The emotion that most binds us, one to the other, is empathy. I’m never more empathetic than when buying school supplies and recalling the mix of excitement and dread that accompanies every new school year. I remember my own little flip-outs in particular, how the supply sheet would say “scissors” and I would insist on new scissors.
“Last year’s scissors are fine,” my dad would say.
“No they’re not! The new scissors are supposed to have a sharp point, and those are rounded! Ahhhh!”
My dad wasn’t the empathetic sort and insisted on the old scissors, and he was right, no one cared. The progression from round- to sharp-pointed scissors seemed like a huge step to me; I still remember when we gave up wide-ruled notebook paper for the narrow variety — fourth grade — and when fat pencils were exchanged for standard ones. Wouldn’t you flip out if your dad was trying to make you carry last year’s scissors to school?
Middle school is, um, in the middle, and so are the school supplies — the fancy calculator and the colored markers. Kate’s nervous and so are her non-lying friends. I told her that if anyone hip-checks her into a locker she has my permission to hip-check back, but I’m told the school keeps sixth-graders more or less segregated from the rest of the student body, which combined with the so-called freshman academy movement, sort of raises the question: Why have these arbitrary divisions in the first place? Let’s go back to the parochial model — K-8, 9-12. And uniforms!
Anyway, school supplies. Three-ring binders, highlighters, marking pens, notebooks. Plus a new backpack with pink hearts and skulls-and-crossbones. ‘Cause that’s how my little girl rolls. My mom used to get excited in hardware stores, but for me, it’s Staples. Every ream of paper is an unwritten book.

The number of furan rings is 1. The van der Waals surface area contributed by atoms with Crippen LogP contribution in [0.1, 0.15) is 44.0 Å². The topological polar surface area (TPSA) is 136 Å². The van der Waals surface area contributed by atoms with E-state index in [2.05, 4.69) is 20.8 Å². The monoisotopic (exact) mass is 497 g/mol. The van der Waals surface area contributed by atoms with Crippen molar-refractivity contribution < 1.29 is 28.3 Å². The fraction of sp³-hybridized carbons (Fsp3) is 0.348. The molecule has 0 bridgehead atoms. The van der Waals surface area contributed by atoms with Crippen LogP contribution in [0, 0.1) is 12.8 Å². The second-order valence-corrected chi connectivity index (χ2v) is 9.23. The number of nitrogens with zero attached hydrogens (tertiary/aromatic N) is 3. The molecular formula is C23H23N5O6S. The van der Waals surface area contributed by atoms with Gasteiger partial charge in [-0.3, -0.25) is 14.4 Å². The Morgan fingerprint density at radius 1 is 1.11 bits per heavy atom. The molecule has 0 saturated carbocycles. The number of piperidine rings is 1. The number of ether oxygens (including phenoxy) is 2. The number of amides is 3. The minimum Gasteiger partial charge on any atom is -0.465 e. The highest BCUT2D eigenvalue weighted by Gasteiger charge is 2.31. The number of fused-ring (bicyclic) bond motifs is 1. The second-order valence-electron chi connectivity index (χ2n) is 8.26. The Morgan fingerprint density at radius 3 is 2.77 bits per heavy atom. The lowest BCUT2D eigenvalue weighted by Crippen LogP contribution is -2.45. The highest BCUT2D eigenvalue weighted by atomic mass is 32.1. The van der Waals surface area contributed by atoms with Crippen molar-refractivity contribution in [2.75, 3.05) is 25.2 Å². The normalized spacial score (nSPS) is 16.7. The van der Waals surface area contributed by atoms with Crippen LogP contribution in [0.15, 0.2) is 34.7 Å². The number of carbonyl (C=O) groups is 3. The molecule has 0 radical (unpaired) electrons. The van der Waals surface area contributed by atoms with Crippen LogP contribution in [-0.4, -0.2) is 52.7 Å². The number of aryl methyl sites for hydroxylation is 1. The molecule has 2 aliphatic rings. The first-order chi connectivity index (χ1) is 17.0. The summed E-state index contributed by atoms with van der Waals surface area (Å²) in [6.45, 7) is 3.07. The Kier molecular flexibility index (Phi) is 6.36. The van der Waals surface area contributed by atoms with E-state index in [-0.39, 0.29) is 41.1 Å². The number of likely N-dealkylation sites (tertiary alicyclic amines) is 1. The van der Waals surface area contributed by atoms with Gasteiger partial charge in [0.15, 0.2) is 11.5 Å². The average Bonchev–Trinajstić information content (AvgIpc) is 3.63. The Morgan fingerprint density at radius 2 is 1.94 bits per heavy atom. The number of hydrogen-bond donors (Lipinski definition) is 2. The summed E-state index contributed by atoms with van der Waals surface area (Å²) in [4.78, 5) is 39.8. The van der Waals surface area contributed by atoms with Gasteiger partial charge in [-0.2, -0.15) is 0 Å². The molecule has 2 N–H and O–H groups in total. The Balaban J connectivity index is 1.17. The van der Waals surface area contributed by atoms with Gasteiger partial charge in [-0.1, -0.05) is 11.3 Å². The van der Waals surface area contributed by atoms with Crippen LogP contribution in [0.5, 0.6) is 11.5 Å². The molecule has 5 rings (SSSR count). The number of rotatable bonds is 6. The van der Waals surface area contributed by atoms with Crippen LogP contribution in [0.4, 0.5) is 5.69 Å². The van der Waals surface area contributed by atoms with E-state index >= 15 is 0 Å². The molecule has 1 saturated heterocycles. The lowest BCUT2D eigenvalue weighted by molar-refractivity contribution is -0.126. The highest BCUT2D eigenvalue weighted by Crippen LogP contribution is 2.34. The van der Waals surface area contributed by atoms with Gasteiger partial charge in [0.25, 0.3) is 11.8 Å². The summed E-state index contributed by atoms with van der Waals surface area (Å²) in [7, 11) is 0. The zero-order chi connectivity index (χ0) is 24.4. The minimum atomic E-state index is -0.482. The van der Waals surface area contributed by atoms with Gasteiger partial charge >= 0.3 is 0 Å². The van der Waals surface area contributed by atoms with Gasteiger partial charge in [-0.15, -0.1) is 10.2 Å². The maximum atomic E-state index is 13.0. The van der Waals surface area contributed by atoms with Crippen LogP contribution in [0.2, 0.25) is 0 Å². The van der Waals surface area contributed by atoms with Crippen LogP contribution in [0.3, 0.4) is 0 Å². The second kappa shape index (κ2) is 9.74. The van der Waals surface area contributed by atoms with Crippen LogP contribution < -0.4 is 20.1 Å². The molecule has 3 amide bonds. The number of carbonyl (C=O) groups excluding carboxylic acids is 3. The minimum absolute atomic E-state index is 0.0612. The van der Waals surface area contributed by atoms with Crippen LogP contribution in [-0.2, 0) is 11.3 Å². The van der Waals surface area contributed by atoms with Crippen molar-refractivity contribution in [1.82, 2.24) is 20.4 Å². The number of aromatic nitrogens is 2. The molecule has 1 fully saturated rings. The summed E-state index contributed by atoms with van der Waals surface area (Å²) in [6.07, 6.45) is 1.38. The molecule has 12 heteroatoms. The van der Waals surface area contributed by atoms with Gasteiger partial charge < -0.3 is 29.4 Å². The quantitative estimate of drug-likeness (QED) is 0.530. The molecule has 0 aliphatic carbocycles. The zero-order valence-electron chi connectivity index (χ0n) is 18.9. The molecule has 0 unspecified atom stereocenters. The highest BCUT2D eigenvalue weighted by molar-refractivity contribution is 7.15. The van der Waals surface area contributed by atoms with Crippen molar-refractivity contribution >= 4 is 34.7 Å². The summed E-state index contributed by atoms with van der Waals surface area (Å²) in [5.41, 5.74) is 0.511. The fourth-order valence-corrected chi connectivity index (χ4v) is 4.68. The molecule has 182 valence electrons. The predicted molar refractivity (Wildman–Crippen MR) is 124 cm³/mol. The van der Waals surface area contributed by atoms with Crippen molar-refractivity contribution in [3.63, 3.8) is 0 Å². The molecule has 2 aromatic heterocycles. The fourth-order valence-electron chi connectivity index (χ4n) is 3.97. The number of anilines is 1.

Quick bloggage today, because apparently I have to spend the rest of the weekend shopping, too:
In the local papers, the story of what happens when prosecutors run amok. A supremely odd-looking former kindergarten teacher is finally free of charges he sexually assaulted two children at the school where he worked. The case stunk from the start, beginning with the alleged facts — that this teacher dragged two boys, ages 4 and 5, from a supervised lunch line at the school and into a classroom, where he forced them to perform oral sex, one after another, before returning them to the lunchroom.
Never mind that a newspaper’s investigation showed the classroom where all this supposedly happened was occupied at the time, and that this was something the official investigation somehow overlooked. Never mind that a doctor found no signs of abuse on either boy. Never mind that the prosecutor, a showboater of the first order, was giving interviews calling the teacher “a freak” and “a pedophile,” and revealing such details as this: That certain materials gathered at the teacher’s house, including the Harry Potter books and a video of “The Lion King,” constituted “non-erotic pornography,” and should be admitted as evidence of his guilt. (I don’t know what non-erotic pornography is, but I suspect it’s sort of like that non-wet water you can buy now.)
The tables are turned now: The prosecutor is up on ethics charges and the teacher is free, although at least one of the supposed victims’ mothers is hanging tough. You have to wonder what sort of prize she is, too.
I’ve known a few sexual-abuse victims in my life. They tell a variety of stories with common elements, mostly alcohol or drugs but always this: Someone they know. A parent or step-parent or mom’s boyfriend or Dad’s army buddy who’s sleeping on the couch for a few weeks until he gets his life back together. That’s not to say the smash-and-grab pedophile doesn’t exist; of course they do. But not many do it in their own workplace, in front of witnesses, two kids at a time and then go on about their business as if nothing ever happened. Just sayin’.
From the DetNews, a fire story with one of the best pieces of fire art, evahr:
Halp halp I iz being taken hoztej. And mah hare is a mesz.